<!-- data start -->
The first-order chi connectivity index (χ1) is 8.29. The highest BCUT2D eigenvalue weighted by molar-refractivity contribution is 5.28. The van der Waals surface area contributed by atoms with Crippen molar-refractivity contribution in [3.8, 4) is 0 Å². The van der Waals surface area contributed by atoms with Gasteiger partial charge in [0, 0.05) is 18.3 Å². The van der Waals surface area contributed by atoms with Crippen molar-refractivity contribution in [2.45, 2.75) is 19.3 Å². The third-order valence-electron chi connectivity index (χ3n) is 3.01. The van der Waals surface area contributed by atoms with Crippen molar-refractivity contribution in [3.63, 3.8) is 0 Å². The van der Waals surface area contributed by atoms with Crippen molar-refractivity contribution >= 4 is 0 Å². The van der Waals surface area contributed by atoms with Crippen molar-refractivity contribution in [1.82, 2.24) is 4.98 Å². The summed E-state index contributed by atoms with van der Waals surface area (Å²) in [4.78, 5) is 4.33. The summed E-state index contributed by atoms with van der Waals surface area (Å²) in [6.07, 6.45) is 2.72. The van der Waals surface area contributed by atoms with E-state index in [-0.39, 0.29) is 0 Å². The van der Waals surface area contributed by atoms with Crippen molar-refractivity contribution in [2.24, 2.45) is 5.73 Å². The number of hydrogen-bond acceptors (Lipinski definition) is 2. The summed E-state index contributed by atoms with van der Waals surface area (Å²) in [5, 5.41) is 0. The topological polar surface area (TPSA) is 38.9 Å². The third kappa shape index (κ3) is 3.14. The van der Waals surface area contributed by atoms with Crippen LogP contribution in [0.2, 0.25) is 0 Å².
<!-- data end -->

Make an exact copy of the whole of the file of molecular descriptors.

The first-order chi connectivity index (χ1) is 8.29. The highest BCUT2D eigenvalue weighted by molar-refractivity contribution is 5.28. The van der Waals surface area contributed by atoms with Crippen molar-refractivity contribution in [3.8, 4) is 0 Å². The van der Waals surface area contributed by atoms with Gasteiger partial charge in [0, 0.05) is 18.3 Å². The van der Waals surface area contributed by atoms with Crippen molar-refractivity contribution in [2.45, 2.75) is 19.3 Å². The third-order valence-electron chi connectivity index (χ3n) is 3.01. The van der Waals surface area contributed by atoms with Crippen molar-refractivity contribution in [3.63, 3.8) is 0 Å². The van der Waals surface area contributed by atoms with Crippen molar-refractivity contribution >= 4 is 0 Å². The van der Waals surface area contributed by atoms with Crippen molar-refractivity contribution in [1.82, 2.24) is 4.98 Å². The summed E-state index contributed by atoms with van der Waals surface area (Å²) in [4.78, 5) is 4.33. The summed E-state index contributed by atoms with van der Waals surface area (Å²) in [6.07, 6.45) is 2.72. The van der Waals surface area contributed by atoms with E-state index in [-0.39, 0.29) is 0 Å². The van der Waals surface area contributed by atoms with Crippen molar-refractivity contribution in [2.24, 2.45) is 5.73 Å². The number of hydrogen-bond acceptors (Lipinski definition) is 2. The summed E-state index contributed by atoms with van der Waals surface area (Å²) in [5, 5.41) is 0. The topological polar surface area (TPSA) is 38.9 Å². The third kappa shape index (κ3) is 3.14. The van der Waals surface area contributed by atoms with Crippen LogP contribution in [0.2, 0.25) is 0 Å².